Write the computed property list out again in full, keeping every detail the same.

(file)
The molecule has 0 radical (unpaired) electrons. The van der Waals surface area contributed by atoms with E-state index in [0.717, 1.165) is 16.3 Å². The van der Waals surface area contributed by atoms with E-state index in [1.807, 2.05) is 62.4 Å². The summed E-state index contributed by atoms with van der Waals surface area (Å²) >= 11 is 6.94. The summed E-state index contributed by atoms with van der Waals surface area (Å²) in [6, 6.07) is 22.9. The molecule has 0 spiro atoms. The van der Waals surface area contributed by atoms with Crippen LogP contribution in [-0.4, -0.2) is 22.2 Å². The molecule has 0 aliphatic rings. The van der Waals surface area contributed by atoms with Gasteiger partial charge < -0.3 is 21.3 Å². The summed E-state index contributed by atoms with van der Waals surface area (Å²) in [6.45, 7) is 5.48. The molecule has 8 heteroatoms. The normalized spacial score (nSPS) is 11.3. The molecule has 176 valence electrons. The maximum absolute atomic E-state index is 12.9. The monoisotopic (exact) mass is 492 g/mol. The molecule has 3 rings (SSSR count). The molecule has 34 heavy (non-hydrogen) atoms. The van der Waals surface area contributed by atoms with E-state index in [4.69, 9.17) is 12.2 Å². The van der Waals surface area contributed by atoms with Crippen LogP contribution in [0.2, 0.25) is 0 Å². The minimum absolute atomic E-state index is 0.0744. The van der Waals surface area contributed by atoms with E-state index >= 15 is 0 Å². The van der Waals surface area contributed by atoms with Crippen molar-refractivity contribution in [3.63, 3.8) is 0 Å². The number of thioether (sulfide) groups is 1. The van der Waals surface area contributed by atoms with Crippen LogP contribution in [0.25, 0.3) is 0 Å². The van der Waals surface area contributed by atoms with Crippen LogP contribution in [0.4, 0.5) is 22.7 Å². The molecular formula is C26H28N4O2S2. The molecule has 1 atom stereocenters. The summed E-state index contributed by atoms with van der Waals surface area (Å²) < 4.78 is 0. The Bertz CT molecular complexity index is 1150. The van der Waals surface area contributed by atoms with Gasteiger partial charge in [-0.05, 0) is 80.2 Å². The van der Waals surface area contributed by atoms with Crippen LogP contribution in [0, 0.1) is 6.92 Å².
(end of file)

The molecule has 0 radical (unpaired) electrons. The van der Waals surface area contributed by atoms with E-state index in [0.717, 1.165) is 16.3 Å². The van der Waals surface area contributed by atoms with E-state index in [1.807, 2.05) is 62.4 Å². The summed E-state index contributed by atoms with van der Waals surface area (Å²) >= 11 is 6.94. The summed E-state index contributed by atoms with van der Waals surface area (Å²) in [6, 6.07) is 22.9. The molecule has 0 spiro atoms. The van der Waals surface area contributed by atoms with Crippen LogP contribution in [-0.4, -0.2) is 22.2 Å². The molecule has 0 aliphatic rings. The van der Waals surface area contributed by atoms with Gasteiger partial charge < -0.3 is 21.3 Å². The summed E-state index contributed by atoms with van der Waals surface area (Å²) in [6.45, 7) is 5.48. The molecule has 8 heteroatoms. The normalized spacial score (nSPS) is 11.3. The molecule has 176 valence electrons. The maximum absolute atomic E-state index is 12.9. The monoisotopic (exact) mass is 492 g/mol. The molecule has 3 rings (SSSR count). The molecule has 34 heavy (non-hydrogen) atoms. The van der Waals surface area contributed by atoms with E-state index in [4.69, 9.17) is 12.2 Å². The van der Waals surface area contributed by atoms with Crippen LogP contribution in [0.2, 0.25) is 0 Å². The minimum absolute atomic E-state index is 0.0744. The van der Waals surface area contributed by atoms with E-state index >= 15 is 0 Å². The van der Waals surface area contributed by atoms with Crippen molar-refractivity contribution in [3.63, 3.8) is 0 Å². The number of thioether (sulfide) groups is 1. The van der Waals surface area contributed by atoms with Crippen LogP contribution in [0.25, 0.3) is 0 Å². The van der Waals surface area contributed by atoms with Crippen LogP contribution in [0.4, 0.5) is 22.7 Å². The molecular formula is C26H28N4O2S2. The molecule has 1 atom stereocenters. The summed E-state index contributed by atoms with van der Waals surface area (Å²) < 4.78 is 0. The Bertz CT molecular complexity index is 1150. The van der Waals surface area contributed by atoms with Gasteiger partial charge in [-0.05, 0) is 80.2 Å². The van der Waals surface area contributed by atoms with Crippen LogP contribution in [0, 0.1) is 6.92 Å².